Background: Our aim was to report the rate and causes for multiple casualty incidents (MCI) to analyse the prehospital part of responding to MCIs, report mortality and find areas for improvement.
Methods: A prospective cohort study conducted in an urban emergency medical service (EMS) between 1.3.1998 and 28.2.2004.
Results: Fifty-nine MCIs involving 263 patients (167 walking, 96 non-walking) occurred. The incidence of MCIs was 1.8/100,000 inhabitants year(-1). Traffic accidents were the most common cause followed by residential fires, intoxications and stabbings or shootings. Early MCI alarm by the dispatching centre was performed in 18 MCIs. Deviations from standard emergency medical care occurred in 12% of patients. Lack of immobilization of the neck or back in trauma patients and lack of administration of 100% oxygen in suspected carbon monoxide intoxication were the most common deviations. Deviations were related to the lack of presence of on-scene medical command (P = 0.0013) and inadequate resources (P = 0.0342). One hundred and ninety-two patients were transported to emergency departments. Mortality during the prehospital phase was 4.9% (13/263) and during the next 28 days 2.3% (6/263). Adequate resources for safe and effective management of a MCI were related to an early MCI alarm by the dispatching centre (P = 0,022) and to the presence of on-scene medical command (P < 0,001).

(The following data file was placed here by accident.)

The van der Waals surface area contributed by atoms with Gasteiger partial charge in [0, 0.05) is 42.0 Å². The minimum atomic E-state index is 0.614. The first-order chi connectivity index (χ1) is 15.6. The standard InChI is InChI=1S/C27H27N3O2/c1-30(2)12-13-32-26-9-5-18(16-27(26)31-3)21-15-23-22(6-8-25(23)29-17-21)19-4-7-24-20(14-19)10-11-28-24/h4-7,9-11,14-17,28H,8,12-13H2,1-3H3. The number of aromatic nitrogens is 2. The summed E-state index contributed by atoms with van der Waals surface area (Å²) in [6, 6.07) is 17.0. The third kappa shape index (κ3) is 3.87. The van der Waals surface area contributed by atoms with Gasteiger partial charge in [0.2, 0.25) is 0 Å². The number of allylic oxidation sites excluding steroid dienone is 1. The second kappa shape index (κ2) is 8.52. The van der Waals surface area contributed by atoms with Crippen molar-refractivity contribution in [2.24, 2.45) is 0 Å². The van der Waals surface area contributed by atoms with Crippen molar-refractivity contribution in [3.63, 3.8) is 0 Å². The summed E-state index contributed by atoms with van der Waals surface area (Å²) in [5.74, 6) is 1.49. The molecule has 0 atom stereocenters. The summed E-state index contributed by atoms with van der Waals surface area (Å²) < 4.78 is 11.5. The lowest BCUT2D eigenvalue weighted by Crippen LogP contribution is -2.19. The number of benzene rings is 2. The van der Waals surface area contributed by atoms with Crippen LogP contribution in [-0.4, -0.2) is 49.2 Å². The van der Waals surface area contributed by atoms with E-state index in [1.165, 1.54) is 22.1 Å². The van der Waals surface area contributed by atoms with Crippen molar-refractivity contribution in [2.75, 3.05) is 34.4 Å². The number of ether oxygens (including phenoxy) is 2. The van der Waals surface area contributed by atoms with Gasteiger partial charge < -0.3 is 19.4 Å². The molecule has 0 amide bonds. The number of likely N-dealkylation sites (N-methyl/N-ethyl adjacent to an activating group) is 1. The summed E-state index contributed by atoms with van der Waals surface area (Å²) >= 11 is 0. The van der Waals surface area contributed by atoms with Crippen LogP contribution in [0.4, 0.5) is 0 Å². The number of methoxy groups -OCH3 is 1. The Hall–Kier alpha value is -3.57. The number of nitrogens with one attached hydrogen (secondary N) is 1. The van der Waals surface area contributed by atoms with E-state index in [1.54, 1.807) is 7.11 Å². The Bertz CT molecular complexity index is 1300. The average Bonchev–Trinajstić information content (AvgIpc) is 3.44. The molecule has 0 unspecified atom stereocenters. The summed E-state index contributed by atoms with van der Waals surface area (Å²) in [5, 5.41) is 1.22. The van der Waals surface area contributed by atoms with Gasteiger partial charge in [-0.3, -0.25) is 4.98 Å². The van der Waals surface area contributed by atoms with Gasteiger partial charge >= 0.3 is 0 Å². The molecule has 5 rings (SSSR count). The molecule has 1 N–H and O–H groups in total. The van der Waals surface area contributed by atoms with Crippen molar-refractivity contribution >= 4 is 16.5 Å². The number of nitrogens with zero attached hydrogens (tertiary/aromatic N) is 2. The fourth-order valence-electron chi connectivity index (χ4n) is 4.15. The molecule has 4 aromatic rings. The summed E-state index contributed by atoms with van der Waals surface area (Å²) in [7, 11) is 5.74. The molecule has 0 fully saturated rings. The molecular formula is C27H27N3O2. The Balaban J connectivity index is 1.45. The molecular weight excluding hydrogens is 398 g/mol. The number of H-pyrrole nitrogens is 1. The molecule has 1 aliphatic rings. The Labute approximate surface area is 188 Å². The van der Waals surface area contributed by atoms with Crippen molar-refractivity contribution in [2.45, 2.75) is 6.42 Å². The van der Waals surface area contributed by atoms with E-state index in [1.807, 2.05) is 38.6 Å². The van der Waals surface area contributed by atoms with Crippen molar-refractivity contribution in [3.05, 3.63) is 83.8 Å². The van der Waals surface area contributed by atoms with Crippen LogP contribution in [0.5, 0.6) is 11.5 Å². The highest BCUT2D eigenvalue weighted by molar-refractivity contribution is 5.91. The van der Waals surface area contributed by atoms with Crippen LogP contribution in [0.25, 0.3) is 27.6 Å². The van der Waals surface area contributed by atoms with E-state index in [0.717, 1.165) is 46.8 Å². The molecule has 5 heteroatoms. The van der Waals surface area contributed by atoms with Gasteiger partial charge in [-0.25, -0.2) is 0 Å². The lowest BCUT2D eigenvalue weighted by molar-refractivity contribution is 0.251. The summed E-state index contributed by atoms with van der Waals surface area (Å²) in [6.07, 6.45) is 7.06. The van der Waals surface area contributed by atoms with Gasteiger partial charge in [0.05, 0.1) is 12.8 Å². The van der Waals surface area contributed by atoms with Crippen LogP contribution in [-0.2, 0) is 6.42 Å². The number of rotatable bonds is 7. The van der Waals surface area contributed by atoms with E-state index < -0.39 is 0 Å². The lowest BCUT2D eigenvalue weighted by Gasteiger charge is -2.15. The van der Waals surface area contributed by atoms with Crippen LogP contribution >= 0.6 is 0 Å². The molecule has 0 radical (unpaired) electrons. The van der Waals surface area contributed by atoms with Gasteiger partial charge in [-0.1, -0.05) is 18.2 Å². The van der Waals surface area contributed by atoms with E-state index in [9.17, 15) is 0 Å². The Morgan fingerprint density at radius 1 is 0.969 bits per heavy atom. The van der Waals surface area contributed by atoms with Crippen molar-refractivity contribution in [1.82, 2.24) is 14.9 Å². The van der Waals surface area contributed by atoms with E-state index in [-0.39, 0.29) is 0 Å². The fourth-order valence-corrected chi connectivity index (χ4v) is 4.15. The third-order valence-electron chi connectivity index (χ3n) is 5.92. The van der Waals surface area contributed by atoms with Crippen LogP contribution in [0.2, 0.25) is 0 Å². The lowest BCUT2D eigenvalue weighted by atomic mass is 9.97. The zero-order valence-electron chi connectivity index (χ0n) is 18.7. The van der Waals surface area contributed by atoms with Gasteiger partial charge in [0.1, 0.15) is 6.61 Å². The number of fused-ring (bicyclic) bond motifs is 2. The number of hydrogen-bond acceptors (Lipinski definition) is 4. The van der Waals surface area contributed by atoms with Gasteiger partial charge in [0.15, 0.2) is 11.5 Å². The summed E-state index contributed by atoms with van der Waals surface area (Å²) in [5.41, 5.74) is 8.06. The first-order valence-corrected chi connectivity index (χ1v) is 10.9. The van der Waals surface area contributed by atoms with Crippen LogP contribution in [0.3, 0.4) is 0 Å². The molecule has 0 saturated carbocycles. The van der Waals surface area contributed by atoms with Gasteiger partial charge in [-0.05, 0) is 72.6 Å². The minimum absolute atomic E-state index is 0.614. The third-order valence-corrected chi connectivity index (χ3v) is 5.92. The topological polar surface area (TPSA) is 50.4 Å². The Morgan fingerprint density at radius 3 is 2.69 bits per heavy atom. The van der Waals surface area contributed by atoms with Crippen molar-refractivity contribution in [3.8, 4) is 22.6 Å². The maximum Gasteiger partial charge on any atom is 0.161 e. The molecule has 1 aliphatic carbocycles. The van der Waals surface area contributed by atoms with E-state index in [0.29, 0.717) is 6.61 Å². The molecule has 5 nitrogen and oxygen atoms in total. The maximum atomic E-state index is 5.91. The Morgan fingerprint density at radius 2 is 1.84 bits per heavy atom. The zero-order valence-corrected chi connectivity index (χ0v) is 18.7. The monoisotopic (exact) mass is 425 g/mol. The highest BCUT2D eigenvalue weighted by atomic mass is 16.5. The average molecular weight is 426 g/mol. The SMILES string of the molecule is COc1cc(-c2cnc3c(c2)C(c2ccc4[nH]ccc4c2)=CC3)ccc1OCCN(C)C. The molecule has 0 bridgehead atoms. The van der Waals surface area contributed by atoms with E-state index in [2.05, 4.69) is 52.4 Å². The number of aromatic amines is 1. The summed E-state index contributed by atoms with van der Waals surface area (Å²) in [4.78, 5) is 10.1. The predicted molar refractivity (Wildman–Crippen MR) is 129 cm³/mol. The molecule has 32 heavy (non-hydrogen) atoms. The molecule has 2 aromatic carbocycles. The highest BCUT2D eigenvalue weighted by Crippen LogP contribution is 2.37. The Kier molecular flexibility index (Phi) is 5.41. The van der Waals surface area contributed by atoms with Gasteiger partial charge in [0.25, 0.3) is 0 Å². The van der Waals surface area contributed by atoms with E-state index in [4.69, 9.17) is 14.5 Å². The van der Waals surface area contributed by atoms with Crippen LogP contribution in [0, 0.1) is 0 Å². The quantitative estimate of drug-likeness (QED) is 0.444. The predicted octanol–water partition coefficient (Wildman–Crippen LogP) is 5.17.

Conclusions: Traffic accidents, residential fires and intoxications were the leading causes for MCIs. Emergency medical service could respond to most MCIs efficiently and safely. Majority of deviations from standard medical care seemed potentially preventable. Several areas for improvement were identified. From prehospital links, the dispatching centre and on-scene medical command had a vital role in the successful management of MCIs.